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“The Promise of Mediation provides a road map for mediating workplace disputes in corporate America. Rather than pushing parties to settle, transformative mediation provides a process for employees to really work through their differences¾so they can move forward with a positive outlook and get back to business productively. I saw firsthand how transformative mediation improved the workplace culture at the United States Postal Service, and I have no doubt that its potential for impact on corporate America is significant. A must-read for human resource professionals, corporate counsel, and all managers committed to improving the workplace through building greater understanding between employees.”
--Cynthia J. Hallberlin, founder of REDRESS Mediation Program and former ADR Counsel of the United States Postal Service
“Bush and Folger have once again provided the field with a book that inspires and challenges us to reconnect with the reason many of us became involved with mediation in the first place. In the ten years since Bush and Folger wrote The Promise of Mediation, they have gained experience and grown in clarity regarding transformative mediation, and they skillfully share this through the second edition. It is clear that transformative mediation is here to stay and that it will continue to have a profound and enriching impact on the field.”
--Sharon Press, director, Florida Dispute Resolution Center, and former president, SPIDR
“In recent years, we have witnessed the erosion of the core values of mediation in favor of service to the forces of professionalism and legalism. The first edition of The Promise of Mediation served as a stunning reminder of the potential of mediation to empower individuals and communities in conflict. I credit Bush and Folger with reminding the field of its core values. Since the first edition, they have worked tirelessly to support the development of a practice congruent with these values. I believe that their efforts have produced a new model of mediation, one that provides a unique role for the mediator¾especially the community ‘citizen mediator.’ When we use the transformative model, we’re offering a form of help that no one else in society is offering to our fellow citizens.”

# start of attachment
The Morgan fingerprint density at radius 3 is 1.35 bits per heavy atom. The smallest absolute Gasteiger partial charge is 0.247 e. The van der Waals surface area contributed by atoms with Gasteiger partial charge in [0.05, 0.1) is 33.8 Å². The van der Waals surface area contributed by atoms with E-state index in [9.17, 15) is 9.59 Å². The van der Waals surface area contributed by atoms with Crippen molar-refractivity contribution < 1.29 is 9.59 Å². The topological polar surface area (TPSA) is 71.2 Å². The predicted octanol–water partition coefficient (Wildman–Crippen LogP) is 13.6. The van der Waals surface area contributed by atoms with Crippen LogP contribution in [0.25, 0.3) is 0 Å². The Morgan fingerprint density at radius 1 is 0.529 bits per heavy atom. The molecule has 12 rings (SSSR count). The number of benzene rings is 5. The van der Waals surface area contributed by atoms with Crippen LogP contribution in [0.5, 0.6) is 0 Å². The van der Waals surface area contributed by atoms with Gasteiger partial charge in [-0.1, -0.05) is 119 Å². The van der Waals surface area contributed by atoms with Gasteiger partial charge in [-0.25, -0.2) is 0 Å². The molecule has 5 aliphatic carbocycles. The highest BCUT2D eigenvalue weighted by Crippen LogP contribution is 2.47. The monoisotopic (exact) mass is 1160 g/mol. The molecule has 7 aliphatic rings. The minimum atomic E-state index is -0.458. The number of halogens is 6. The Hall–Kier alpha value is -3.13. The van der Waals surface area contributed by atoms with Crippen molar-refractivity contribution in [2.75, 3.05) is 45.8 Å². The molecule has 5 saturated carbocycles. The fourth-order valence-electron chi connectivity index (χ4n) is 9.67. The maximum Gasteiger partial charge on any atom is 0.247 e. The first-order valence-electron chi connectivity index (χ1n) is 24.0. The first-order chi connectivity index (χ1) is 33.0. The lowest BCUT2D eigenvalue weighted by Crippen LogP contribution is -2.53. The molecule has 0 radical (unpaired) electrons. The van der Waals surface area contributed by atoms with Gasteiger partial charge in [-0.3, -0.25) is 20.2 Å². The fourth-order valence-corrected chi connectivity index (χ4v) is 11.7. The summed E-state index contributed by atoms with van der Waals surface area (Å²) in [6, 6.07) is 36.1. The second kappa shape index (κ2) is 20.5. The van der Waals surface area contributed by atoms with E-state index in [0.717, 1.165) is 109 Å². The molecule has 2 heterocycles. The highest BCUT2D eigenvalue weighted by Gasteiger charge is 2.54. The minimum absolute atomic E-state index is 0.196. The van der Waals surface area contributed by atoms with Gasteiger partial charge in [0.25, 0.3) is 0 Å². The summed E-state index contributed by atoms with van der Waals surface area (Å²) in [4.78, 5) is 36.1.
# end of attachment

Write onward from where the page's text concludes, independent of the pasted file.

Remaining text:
--Thomas Wahlrab, member, board of directors, National Association for Community Mediation, and coordinator, Dayton (Ohio) Mediation Center
"Being human is what human beings do. Yet our approaches to conflict analysis and resolution often dehumanize conflicts, by marginalizing emotions and avoiding discussion of painful histories. In this book, Bush and Folger help us re-imagine mediation within a relational framework where emotions and painful histories are essential features of the conflict transformation process. This framework not only focuses on the connection between people, but alos favors reflection on the parties' experiences, as human being. And by implication, mediators, as human beings, are encouraged to trust the parties in terms of their ability to move through the problems. Conflict is thus reframed as a contribution to the development of interaction, reather than a feature of life that needs 'management.' While this book contributes to our understanding of a model of mediation, it also humainzes conflict, and in the process celebrates what it means to be a human being."
--Sara Cobb, director, Institute for Conflict Analysis and Resolution, George Mason University
The book was very well written by the authors, but I am not a big fan of transformative mediation.Published 13 months ago by Ronnie Jackson
First thanks for the encouragement to read this book from my Brother-N-Law.
I finished reading it after having it in my possession for almost two weeks and what a relief to... Read more
Was an ok read, but not too much by way of real experience. Easy to read, but not very gripping.Published on June 17, 2013 by Ralph
Gotta be hands down the WORST book I have ever read.....run on sentences permeate this book wanna be... Read morePublished on March 1, 2011 by J. W. Russell